An abstract two player game in which you roam around with pyramid-shaped stones and capture the pyramids of your enemy. There are different goals in the game, but usually it apparently revolves around capturing one or more of the black pyramids of your enemy.
El Delirio is self-published by Daniel Martin.
Also self-published is Jonathan Agustini’s Epidemia.
Here you need to be the last to survive. To do this, you need to protect your five organs, and attack the other player/s, manipulate immune systems or swap out an organ or two. Whoever has five damaged organs can’t win anymore, but can still annoy the others.
A football-simulation, as the name implies. Again I have only little information on the game, but you have players with differing stats and move the ball along the crossing points of the game board with their help.
It seems there is also a luck element involved, but I couldn’t find out how specifically. The Author, Pablo D’Andrea, published it in his publishing house Apóstrofe.
I already reported on Matias Saravias beautiful little dice game here.
In short, it’s centered around rolling the number 42 as often as possible. To do this, you need to rotate, re-roll or shoot the other dice, but definitely never leave them alone with dragons.
A small and handy game that can probably score points in a country where game costs are high also due to its price already. It is also published by El Dragón Azul, with illustrations by Gabriel Pintueles.
When there isn’t enough beer left in your favourite pub, it is definitely an advantage when you can do magic. Then you can
conjure your own beer fight with the other guests for the last glass of beer, by throwing fireballs at their heads and other such things.
That’s what happens in Adrián Novell’s card game Magos & Tabernas published by Ludocracia, with illustrations by Matias Pan. Sadly this game is language dependent, so that it probably will not gain a lot of attention here (in Germany).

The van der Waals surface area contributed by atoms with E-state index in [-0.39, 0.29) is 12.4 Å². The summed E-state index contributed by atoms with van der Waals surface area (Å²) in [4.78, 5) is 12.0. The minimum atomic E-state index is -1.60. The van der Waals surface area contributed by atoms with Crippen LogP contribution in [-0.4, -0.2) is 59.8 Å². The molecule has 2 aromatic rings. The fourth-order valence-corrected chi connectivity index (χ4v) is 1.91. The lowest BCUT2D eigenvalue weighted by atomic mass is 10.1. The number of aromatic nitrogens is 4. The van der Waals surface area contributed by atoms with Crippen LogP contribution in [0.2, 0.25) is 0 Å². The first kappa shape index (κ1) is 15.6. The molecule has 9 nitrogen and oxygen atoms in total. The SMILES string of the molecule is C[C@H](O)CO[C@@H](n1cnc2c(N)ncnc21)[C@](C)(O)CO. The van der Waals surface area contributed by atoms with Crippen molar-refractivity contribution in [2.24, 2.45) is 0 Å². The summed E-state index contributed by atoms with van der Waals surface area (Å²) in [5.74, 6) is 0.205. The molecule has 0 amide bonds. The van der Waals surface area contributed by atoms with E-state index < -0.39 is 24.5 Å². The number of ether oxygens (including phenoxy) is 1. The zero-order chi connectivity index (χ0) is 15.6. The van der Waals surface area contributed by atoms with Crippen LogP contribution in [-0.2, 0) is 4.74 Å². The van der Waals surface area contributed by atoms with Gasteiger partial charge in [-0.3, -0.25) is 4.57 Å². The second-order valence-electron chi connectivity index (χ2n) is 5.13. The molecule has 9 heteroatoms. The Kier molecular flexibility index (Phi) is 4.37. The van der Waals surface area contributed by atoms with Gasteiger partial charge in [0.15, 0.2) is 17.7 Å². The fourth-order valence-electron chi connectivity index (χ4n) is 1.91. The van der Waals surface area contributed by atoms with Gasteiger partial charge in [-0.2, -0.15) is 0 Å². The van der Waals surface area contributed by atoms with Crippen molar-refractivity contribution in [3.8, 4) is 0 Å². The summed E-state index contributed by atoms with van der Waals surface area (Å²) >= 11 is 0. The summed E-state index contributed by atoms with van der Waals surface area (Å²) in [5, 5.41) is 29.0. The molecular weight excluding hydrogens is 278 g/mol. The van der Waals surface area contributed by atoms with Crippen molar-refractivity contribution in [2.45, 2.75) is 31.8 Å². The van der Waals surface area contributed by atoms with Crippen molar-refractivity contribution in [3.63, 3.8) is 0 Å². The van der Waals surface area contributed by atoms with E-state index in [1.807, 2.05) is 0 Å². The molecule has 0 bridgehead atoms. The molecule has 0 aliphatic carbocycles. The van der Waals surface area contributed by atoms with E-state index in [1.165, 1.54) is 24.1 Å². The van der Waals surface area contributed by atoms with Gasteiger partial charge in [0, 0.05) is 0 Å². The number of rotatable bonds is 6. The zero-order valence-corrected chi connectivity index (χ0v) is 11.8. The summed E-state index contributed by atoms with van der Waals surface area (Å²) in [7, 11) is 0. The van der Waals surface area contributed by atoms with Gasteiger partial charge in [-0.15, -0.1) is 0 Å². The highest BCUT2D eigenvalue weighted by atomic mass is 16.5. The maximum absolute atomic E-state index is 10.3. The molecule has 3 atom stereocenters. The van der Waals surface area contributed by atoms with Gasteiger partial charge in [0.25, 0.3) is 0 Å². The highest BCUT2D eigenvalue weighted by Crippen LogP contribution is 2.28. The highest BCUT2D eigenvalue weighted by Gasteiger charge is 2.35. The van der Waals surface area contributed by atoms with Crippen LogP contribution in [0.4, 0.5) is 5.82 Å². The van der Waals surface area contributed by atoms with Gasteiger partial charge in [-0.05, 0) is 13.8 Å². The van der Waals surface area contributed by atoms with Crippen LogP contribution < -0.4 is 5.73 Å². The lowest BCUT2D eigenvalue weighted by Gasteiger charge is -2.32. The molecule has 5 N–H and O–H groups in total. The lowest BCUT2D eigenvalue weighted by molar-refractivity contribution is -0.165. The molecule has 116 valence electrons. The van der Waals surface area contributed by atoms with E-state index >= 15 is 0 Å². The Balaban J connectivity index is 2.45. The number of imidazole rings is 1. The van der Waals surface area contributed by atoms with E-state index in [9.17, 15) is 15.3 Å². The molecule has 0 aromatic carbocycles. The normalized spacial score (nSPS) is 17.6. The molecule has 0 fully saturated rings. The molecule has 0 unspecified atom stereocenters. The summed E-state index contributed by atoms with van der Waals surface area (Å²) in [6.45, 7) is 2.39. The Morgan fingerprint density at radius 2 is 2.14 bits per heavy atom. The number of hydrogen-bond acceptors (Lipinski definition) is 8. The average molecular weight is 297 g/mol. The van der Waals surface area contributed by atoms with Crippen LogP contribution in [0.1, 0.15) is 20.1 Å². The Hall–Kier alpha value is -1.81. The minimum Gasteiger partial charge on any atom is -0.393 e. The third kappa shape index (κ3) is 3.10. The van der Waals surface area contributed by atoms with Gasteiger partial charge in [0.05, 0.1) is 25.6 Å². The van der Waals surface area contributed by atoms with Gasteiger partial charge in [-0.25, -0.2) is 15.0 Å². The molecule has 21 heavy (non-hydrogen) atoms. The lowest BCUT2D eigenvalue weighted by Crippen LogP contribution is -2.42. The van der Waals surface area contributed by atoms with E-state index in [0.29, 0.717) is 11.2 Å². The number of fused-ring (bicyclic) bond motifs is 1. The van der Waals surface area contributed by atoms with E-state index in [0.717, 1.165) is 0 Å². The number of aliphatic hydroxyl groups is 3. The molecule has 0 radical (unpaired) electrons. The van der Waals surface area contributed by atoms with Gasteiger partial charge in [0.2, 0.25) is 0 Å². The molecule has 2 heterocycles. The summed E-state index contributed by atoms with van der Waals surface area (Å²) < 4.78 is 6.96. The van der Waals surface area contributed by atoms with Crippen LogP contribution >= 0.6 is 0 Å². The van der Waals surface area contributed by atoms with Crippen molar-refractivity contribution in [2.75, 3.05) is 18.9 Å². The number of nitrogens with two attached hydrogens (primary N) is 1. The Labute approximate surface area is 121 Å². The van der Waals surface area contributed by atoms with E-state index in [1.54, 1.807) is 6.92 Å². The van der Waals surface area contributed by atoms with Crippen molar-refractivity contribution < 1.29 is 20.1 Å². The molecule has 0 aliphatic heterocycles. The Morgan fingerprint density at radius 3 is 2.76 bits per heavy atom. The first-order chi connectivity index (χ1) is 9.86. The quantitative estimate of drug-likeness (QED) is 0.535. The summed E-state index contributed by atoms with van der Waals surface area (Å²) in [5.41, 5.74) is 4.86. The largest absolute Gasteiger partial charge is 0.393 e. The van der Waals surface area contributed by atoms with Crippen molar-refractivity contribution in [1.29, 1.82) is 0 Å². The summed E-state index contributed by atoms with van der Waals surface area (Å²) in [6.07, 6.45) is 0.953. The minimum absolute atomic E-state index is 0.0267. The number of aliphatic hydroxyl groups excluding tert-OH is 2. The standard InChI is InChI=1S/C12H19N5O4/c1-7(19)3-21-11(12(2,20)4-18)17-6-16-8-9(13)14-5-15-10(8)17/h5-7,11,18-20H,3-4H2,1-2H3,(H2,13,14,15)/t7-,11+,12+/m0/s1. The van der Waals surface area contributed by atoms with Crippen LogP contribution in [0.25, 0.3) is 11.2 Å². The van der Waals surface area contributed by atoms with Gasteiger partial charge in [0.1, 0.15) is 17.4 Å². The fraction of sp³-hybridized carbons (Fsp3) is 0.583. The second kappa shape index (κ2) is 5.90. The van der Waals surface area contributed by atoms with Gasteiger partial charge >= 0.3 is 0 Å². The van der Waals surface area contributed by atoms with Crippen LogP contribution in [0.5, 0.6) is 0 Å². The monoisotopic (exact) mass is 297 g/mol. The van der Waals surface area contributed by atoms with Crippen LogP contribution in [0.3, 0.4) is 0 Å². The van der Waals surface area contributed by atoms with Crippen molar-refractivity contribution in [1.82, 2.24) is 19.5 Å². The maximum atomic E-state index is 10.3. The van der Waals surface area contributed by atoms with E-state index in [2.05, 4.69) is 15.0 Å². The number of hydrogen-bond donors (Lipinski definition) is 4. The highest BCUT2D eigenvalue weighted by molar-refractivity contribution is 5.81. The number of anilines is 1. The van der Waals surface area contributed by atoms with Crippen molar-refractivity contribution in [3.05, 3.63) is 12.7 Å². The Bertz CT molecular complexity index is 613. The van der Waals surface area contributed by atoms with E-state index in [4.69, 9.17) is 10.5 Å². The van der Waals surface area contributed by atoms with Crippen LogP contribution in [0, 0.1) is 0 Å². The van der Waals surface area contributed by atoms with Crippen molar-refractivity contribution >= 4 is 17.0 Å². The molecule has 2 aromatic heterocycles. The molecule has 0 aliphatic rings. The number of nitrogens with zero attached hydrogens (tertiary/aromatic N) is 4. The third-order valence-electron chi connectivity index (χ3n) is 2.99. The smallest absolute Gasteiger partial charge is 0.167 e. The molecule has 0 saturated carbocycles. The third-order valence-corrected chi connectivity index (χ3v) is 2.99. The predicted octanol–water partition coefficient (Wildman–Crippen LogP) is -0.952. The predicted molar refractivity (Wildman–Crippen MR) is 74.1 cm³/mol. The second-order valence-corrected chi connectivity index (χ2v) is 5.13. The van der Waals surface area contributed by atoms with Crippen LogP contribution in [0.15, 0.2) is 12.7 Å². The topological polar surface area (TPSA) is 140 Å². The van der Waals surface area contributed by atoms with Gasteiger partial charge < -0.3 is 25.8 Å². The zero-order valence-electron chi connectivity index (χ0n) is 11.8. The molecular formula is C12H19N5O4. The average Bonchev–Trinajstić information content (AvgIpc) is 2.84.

But a translation can always appear, if Magos & Tabernas can assert itself in Argentina.
A further development of Magus: Fortuna et nostis, which Martin Oddino first published three years ago. Magus: Aura Mortis is one of the bigger games in the competition.
The players intrude into the castle of a mage and try to fulfill various missions there. They can use magic, attack, move or even change the whole structure of the castle (it consists of a game plan that can be set-up in various ways).
Even a cooperative mode is included, in which everyone fights against the evil archmage together. The game is illustrated by Lucas Charra and Maria Luz Cantisani Rovasio, and published by RunDOS.
Yes, that refers to what it sounds like, the publishing house also creates video games.
The winner of this years competition will be revealed on the 28th of April at the Geek Out Festival in Buenos Aires. I will surely report on it then.
This English version originally published on NiceGameHub